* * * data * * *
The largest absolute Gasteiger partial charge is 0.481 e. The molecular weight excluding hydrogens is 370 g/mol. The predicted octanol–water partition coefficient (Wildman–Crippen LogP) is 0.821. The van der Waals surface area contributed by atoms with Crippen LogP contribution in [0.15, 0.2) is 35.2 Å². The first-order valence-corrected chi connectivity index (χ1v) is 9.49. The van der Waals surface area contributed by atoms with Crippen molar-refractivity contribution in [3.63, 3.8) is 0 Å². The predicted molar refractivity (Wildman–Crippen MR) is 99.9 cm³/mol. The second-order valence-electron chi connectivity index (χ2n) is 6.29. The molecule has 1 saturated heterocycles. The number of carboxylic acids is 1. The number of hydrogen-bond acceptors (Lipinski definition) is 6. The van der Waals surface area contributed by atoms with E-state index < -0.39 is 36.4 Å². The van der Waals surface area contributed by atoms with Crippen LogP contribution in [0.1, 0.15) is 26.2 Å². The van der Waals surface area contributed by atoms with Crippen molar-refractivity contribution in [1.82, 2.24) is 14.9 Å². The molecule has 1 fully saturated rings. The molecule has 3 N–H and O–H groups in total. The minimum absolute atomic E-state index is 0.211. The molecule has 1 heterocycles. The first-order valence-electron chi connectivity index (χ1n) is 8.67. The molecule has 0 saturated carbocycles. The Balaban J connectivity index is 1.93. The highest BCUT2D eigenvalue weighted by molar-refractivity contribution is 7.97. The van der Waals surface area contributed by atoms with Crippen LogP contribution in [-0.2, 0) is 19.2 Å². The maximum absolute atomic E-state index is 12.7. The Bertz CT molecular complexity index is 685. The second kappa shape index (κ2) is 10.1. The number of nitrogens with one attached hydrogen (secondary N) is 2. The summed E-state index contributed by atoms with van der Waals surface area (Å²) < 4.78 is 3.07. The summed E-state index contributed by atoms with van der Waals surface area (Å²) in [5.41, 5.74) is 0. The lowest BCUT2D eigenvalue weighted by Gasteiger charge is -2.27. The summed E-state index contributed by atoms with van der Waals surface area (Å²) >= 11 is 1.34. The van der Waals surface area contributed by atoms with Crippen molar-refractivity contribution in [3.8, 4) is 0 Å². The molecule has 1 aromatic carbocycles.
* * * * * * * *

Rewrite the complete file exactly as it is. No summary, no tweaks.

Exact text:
The largest absolute Gasteiger partial charge is 0.481 e. The molecular weight excluding hydrogens is 370 g/mol. The predicted octanol–water partition coefficient (Wildman–Crippen LogP) is 0.821. The van der Waals surface area contributed by atoms with Crippen LogP contribution in [0.15, 0.2) is 35.2 Å². The first-order valence-corrected chi connectivity index (χ1v) is 9.49. The van der Waals surface area contributed by atoms with Crippen molar-refractivity contribution in [3.63, 3.8) is 0 Å². The predicted molar refractivity (Wildman–Crippen MR) is 99.9 cm³/mol. The second-order valence-electron chi connectivity index (χ2n) is 6.29. The molecule has 1 saturated heterocycles. The number of carboxylic acids is 1. The number of hydrogen-bond acceptors (Lipinski definition) is 6. The van der Waals surface area contributed by atoms with E-state index < -0.39 is 36.4 Å². The van der Waals surface area contributed by atoms with Crippen LogP contribution in [0.1, 0.15) is 26.2 Å². The van der Waals surface area contributed by atoms with Crippen molar-refractivity contribution in [1.82, 2.24) is 14.9 Å². The molecule has 1 fully saturated rings. The molecule has 3 N–H and O–H groups in total. The minimum absolute atomic E-state index is 0.211. The molecule has 1 heterocycles. The first-order valence-electron chi connectivity index (χ1n) is 8.67. The molecule has 0 saturated carbocycles. The Balaban J connectivity index is 1.93. The highest BCUT2D eigenvalue weighted by molar-refractivity contribution is 7.97. The van der Waals surface area contributed by atoms with Crippen LogP contribution in [-0.2, 0) is 19.2 Å². The maximum absolute atomic E-state index is 12.7. The Bertz CT molecular complexity index is 685. The second kappa shape index (κ2) is 10.1. The number of nitrogens with one attached hydrogen (secondary N) is 2. The summed E-state index contributed by atoms with van der Waals surface area (Å²) < 4.78 is 3.07. The summed E-state index contributed by atoms with van der Waals surface area (Å²) in [5.41, 5.74) is 0. The lowest BCUT2D eigenvalue weighted by Gasteiger charge is -2.27. The summed E-state index contributed by atoms with van der Waals surface area (Å²) >= 11 is 1.34. The van der Waals surface area contributed by atoms with Crippen molar-refractivity contribution in [3.8, 4) is 0 Å². The molecule has 1 aromatic carbocycles.